A peach of a game

Warren got Atlanta off to a quick start in the championship game with a pair of 2's, and Rock N Fire couldn't fire from the outside against the tough defense.

But a 2 from Tony Beo cut Atlanta's lead to 10-8 at the midway point. Then Beo, 31, who played at Pacific, hit a free throw and Heath Dolven, 33, who played at Central Washington, made a layup to tie the game.

The game remained tight the rest of the way with Beo, who finished with nine points, giving RNF the lead at 13-12 with a deep 2 from the left wing.

Another deep two by Beo gave RNF a 17-16 lead but Warren responded with a two and scored on a give-and-go with Shelton for a 19-17 Atlanta lead. Former Washington State player Chris Winkler, 39, made a free throw to cut the lead to one. But after a turnover, Beo couldn't hit one last 2 from the right corner. Then 6-6 Charles Burkette, 35, muscled in for the winning layup.

"We've been in the finals five or six times; we can't seem to get a win," said Winkler. "The games we've played with them before, we've always had a shot to win. Yeah, it's getting frustrating."

Rock N Fire beat defending champion Phat Steppin 20-16 in the semifinals. Team Atlanta topped NBC 20-14.

Brian McNeely, 22, who played at LC State, rounded out the runner-up team. The other player for Team Atlanta was Bill McNair, 40.

Fine Phillies

The Phillies, named after the Philadelphia Phillies T-shirts Herbert snagged off a close-out rack at her stepfather's Coeur d'Alene sporting goods store last year, never trailed.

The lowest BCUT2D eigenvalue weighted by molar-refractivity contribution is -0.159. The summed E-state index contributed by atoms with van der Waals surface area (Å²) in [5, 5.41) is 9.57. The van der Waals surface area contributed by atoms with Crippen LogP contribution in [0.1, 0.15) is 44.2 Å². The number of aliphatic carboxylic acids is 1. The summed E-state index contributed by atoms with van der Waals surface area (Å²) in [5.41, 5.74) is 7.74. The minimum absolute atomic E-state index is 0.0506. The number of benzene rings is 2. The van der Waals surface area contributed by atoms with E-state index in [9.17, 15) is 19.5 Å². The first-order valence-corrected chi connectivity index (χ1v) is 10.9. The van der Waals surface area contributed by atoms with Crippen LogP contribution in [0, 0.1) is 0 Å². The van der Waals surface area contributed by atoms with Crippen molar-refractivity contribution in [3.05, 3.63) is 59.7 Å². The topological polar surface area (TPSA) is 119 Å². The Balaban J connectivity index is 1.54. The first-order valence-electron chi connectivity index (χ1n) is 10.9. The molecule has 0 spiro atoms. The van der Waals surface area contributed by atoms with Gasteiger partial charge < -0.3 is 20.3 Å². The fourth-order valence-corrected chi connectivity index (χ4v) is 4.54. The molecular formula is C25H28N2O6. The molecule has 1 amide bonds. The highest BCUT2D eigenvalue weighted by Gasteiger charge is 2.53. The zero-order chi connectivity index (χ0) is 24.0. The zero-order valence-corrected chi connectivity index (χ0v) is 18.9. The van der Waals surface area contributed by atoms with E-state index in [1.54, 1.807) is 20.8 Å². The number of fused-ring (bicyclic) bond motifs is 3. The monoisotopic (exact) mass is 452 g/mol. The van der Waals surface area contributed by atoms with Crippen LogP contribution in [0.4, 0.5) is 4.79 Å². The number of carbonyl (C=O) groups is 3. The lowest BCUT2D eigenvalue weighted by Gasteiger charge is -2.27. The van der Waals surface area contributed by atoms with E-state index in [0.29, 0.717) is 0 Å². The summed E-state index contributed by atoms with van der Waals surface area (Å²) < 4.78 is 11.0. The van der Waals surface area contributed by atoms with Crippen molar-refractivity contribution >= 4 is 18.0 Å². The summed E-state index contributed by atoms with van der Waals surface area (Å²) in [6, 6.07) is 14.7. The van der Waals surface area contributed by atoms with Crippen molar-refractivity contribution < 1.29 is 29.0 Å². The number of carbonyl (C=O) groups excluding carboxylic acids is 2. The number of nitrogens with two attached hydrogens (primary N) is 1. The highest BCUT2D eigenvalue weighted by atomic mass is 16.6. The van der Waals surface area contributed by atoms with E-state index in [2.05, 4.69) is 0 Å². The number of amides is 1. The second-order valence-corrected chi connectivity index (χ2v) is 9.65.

Herbert opened with a 2-pointer and had eight points, hitting three 2s, as the Phillies took a 9-4 lead. The lead got to eight and was 15-7 when WIMS from Seattle scored five straight with Paulette Martin, Petra Jackson, Tara Davis and Kireen Ellis each scoring at least once.

But then Herbert hit a 2 from the top to stem the tide and she closed it out with a free throw and a 2, her fifth.

"I don't know if I would call that hot, I missed some shots," she said. "But shooting is the strongest part of my offensive game. . . . Last year we played with three players and we got tired. We weren't in as good of shape."

Herbert's team almost didn't make the tournament. Sarah Wobbe, a Utah teammate who played last year, couldn't participate because the NCAA didn't sanction Hoopfest and she still has eligibility. She was replaced on Friday by Australian Simone Shepherd, who played at North Idaho and will go to Regis College in Denver next year.

"She played for my dad at NIC," Herbert explained. "We wanted her for a fourth anyway."

The other player is Kristi Johnson, another Ute.

"It's not one-on-one talent that wins it," said Herbert, who is a personal trainer and will assist Greg Crimp, her stepfather, at NIC. "It's teamwork, communication and a good attitude, remembering why we're here, to have fun."

Herbert missed Hoopfest while in college.

"I love 3-on-3, it's the purest form of basketball, offensively and defensively," she said. "Plus you don't have to run down the court, which is nice."

Revisit

We had to check in with Stevie Gildehaus. Her regular team was out on Saturday, but she was playing in the wheelchair division with her mother Brenda. Father Jerred had another commitment, so the Bad News Bears got Stevie's best friend, Britney Jamison, to fill the roster.